While it might seem surprising that the dynamical output of our model is primarily governed by the kinetics of IRF4 (Equation 1), as demonstrated in the Supplementary Information, this is the result of mathematical inference, and not enforced by model construction. Our predictions reflect the central role of IRF4, whose graded response has been shown to be central to regulate the GC dynamics (10, 11, 30).
2.2. Extracellular Model
The intracellular model determines the fate of a GC B cell as a function of the amount of antigen, which is acquired through interactions with FDCs. Hence, in order to accurately understand the GC dynamics, we need to model the extracellular interactions that take place through the life of a GC B cell and enable antigen acquisition. Minimally, the extracellular model should capture the most important molecular events that shape the life and fate of a B cell: SHM and affinity maturation as a CB in the dark zone; antigen acquisition and interaction with T cells as a CC in the light zone; recirculation into the dark zone for additional rounds of division and affinity maturation; and possibly death through apoptosis. The extracellular model is summarized in Figure 1.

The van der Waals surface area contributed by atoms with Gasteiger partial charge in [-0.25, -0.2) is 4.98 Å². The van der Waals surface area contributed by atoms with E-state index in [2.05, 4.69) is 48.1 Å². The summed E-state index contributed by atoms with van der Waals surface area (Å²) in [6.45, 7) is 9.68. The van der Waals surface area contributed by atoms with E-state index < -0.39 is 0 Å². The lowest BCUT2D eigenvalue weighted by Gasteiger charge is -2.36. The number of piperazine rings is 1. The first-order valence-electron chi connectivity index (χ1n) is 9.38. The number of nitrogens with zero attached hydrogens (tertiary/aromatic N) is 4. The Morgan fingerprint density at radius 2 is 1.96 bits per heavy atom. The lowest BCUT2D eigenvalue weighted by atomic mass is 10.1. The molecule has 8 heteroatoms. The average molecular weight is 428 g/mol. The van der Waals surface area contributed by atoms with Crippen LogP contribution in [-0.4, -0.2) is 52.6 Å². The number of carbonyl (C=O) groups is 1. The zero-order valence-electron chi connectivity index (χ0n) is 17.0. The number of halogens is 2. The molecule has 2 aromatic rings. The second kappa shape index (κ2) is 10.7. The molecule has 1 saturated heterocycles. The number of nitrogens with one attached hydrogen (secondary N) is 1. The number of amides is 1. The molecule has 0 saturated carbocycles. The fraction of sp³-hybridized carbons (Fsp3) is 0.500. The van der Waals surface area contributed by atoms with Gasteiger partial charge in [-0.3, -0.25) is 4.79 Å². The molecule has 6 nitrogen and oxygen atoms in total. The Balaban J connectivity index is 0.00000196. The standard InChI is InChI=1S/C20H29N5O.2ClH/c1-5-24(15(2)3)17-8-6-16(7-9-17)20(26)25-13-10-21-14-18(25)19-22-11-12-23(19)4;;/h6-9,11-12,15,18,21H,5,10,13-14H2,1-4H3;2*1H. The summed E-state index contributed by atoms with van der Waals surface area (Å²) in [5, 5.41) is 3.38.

Figure 1. Biological interactions in the GC relevant to B cell differentiation. Centroblasts (CBs) can be seen on the left in the dark zone, where they rapidly divide and mutate their immunoglobulin V region. After a few hours, CBs migrate to the light zone and become centrocytes (CCs). High-affinity CCs can acquire large amounts of antigen from follicular dendritic cells (FDCs), which makes them more likely to receive survival signals from helper T cells. Low affinity CCs, which acquire little or no antigen, cannot compete for T cell help and die through apoptosis. CCs that have received survival signals may either recirculate into the dark zone for another round of division and hypermutation, or leave the GC and differentiate into PCs or MBCs.
2.2.1. Stochastic Model
The events described in the extracellular component are stochastic in nature. For instance, the interaction with FDCs or T cells depends on the probability of encountering a FDC or a T cell, and BCR maturation depends on the random set of mutations that a CB acquires after each division. Hence, we model the extracellular component as a stochastic system composed of the following reaction channels: